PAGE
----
Everyone is welcome to come along and join us and we hope to see lots of new faces this term alongside our fabulous regular members.

Best regards

Josie Moon


A Junior Fish Tale

This week I’ve been working in local primary schools giving workshops in readiness for the MAPAS (music and performing arts service) Key Stage 2 Singing Festival in July.  As part of our Arts Council funded jazz and poetry project we’ve written a junior version of A Fish Tale. It features a narrative set across three time zones and eight original songs telling stories about Grimsby’s fishing heritage.

Pat McCarthy and I wrote the songs together using different genres to make the piece as varied and dynamic for the children as possible and to introduce them to styles they might not have come across before. We’ve got rock and reggae, folk, gospel, a sea shanty, a lullaby, a nursery rhyme and a hymn. This week we’ve delivered 9 workshops in 8 schools working with about 30 children at a time and next week we have a further 7 workshops in 7 schools.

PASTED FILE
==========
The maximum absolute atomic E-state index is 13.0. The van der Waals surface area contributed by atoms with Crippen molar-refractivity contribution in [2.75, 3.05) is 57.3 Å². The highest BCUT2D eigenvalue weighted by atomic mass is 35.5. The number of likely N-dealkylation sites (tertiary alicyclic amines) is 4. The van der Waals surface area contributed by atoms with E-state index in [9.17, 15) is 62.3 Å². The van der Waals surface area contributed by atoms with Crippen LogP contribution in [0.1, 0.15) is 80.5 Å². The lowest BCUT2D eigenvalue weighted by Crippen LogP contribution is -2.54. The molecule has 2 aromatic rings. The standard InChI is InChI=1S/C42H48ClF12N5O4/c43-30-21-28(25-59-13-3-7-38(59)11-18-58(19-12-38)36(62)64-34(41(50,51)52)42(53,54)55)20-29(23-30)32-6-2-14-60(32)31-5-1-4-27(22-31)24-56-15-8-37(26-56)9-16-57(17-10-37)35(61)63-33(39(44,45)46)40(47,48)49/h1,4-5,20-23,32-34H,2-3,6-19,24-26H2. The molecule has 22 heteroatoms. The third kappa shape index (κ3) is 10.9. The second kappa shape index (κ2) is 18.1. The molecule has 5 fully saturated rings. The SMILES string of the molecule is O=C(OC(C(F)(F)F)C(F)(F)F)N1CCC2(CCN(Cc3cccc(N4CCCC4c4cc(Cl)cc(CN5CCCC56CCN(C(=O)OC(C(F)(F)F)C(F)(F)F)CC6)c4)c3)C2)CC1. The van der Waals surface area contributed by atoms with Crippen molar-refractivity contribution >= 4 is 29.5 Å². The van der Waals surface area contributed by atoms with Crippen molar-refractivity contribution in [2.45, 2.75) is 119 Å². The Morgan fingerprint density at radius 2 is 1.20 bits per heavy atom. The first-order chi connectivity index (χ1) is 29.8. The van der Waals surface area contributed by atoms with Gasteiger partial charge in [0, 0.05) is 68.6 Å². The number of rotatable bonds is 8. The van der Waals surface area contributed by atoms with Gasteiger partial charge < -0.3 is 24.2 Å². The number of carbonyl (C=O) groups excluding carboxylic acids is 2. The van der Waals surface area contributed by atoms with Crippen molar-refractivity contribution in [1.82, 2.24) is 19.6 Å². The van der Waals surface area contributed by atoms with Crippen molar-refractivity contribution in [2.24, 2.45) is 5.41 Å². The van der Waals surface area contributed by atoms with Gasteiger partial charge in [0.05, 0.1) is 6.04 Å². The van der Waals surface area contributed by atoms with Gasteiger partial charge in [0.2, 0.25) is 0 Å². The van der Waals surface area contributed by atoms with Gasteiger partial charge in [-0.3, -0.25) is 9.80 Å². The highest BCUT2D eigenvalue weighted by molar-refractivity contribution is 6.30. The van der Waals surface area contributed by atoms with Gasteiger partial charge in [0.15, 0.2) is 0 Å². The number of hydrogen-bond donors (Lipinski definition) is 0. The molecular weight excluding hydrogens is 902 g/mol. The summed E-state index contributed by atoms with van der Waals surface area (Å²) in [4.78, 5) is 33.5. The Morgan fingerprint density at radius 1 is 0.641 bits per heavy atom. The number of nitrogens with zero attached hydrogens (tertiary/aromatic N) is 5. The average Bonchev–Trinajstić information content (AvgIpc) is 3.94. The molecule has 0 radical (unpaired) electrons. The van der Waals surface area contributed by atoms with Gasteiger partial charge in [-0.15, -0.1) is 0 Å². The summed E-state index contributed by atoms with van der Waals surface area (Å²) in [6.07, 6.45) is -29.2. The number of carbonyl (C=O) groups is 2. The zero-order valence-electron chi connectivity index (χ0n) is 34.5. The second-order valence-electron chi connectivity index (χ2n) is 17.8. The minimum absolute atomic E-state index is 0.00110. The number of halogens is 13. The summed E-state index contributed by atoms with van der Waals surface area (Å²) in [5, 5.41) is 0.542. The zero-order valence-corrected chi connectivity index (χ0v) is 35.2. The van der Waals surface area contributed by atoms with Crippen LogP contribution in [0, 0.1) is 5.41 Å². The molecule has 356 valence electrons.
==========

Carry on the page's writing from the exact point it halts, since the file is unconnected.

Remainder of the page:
Working with children in this way is exhausting and exciting in equal measure. All schools are different in terms of atmosphere and of course all children are different because they’re all unique little humans. We’ve heard some gorgeous singing this week and seen such enthusiasm for the songs and the story. It’s been a lovely experience.

Music education is vital to children’s artistic and emotional growth. I’ve said before and I’ll keep saying it, singing is a birthright and we each carry our own unique instrument, our voice with us. Singing with children is uplifting and energising. Watching them grow in joy and confidence over these two-hour workshops has been extraordinary; gratifying and moving.

The cuts to arts education have been devastating over recent years and are set to continue if a Tory majority is returned on June 8th. It really isn’t party political to fear the impact of further cuts in arts education, simply realistic; fewer music teachers, less music in school, fewer musicians for the future. Ultimately, fewer projects like these that inspire children not just to learn about music but also about history, stories and superstitions. The kids have loved hearing about witches stealing egg shells to sail away in and cause havoc in the Arctic.